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domingo, junio 24, 2012

Juarez, I Still Hear You Crying

(I've written about this before, here (fiction), here and here. I confess that I can't get this out of my head. I can't just forget about this and move on. So here is more.)

This is far too short to be an essay. But it's long enough to be the beginning of a epitaph. Unfortunately, though, it can't be personal, because there are far too many unidentified, dead women and parts of them in the graves in the desert. It's impossible to talk about any one person. And many of the graves still have not yet been found.

Juarez, I hear you crying.

And maybe The New York Times hears Juarez crying, too.

I hope you can hear it, as well:

Roughly 60 women and girls have been killed here so far this year; at least 100 have been reported missing over the past two years. And though the death toll for women so far this year is on track to fall below the high of 304 in 2010, state officials say there have already been more women killed in 2012 than in any year of the earlier so-called femicide era.

Juarez, I hear you crying.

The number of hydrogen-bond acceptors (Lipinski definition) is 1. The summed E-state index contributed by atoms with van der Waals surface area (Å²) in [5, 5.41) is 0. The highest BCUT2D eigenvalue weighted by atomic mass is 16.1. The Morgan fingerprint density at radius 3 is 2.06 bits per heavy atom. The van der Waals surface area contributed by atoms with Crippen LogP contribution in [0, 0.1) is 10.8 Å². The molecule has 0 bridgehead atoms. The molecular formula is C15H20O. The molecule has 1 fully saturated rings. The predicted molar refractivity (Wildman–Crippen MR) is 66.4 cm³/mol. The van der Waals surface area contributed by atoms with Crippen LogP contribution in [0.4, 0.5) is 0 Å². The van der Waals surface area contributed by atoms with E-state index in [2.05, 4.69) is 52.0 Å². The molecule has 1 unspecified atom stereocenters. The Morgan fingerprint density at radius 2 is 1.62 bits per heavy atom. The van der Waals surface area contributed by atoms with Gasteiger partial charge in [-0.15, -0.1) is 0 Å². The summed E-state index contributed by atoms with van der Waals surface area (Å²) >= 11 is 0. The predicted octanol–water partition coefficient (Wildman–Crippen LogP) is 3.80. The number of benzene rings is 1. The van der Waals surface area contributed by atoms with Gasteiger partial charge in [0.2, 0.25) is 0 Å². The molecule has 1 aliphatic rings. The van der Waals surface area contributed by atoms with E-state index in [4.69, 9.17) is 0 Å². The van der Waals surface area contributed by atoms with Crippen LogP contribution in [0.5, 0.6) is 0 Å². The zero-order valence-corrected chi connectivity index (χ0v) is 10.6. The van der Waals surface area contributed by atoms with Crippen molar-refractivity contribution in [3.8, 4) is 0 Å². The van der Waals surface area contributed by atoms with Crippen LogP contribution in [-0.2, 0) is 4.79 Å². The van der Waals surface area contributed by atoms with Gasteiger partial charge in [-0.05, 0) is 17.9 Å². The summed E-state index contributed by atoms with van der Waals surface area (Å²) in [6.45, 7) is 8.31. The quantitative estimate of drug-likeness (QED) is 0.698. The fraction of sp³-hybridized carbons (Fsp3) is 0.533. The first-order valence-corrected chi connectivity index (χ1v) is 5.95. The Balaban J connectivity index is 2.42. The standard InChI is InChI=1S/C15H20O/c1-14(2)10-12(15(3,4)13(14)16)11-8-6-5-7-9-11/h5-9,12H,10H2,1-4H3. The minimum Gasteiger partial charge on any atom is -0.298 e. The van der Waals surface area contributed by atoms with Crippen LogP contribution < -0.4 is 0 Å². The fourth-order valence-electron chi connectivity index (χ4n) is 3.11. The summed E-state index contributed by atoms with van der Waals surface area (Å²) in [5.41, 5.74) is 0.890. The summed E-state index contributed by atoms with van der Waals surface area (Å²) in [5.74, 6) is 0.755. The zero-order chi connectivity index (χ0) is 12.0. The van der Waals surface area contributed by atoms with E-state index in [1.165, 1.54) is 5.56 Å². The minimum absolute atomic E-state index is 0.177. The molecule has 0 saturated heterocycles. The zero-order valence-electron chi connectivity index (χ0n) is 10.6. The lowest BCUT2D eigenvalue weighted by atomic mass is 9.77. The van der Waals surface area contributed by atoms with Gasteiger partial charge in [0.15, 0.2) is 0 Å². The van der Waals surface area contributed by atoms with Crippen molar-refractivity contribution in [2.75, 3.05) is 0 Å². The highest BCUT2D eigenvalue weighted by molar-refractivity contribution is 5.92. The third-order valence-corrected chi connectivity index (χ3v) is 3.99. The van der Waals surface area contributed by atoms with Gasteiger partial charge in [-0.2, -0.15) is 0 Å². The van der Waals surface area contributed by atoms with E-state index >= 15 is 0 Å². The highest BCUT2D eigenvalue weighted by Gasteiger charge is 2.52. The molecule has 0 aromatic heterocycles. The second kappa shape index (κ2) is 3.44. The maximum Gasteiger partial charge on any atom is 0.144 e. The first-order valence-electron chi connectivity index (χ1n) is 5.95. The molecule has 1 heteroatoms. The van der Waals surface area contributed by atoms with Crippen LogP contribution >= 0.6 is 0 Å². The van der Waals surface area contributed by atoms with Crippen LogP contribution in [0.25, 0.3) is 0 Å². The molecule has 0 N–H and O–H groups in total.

Mexican authorities have made promises to prioritize cases like these for years, and in the wake of international pressure, prosecutors now argue that more of the killings are being solved. But arrests and convictions are exceedingly rare. For the victims found in the mass grave in the Juárez Valley, even the most basic details were still a mystery months later: forensic teams said they were not even sure how many women were buried there.

To many, these women are now part of what looks like a slaughter with peaks and valleys, but no end. In the state office opened a few years ago to investigate violence against women, desks are perpetually covered with stomach-turning case files.

Juarez, I hear you crying.

“Here, the only one who gives us justice and obedience to the law is God,” she said. “And there’s no escaping.”

Juarez, I hear you crying.

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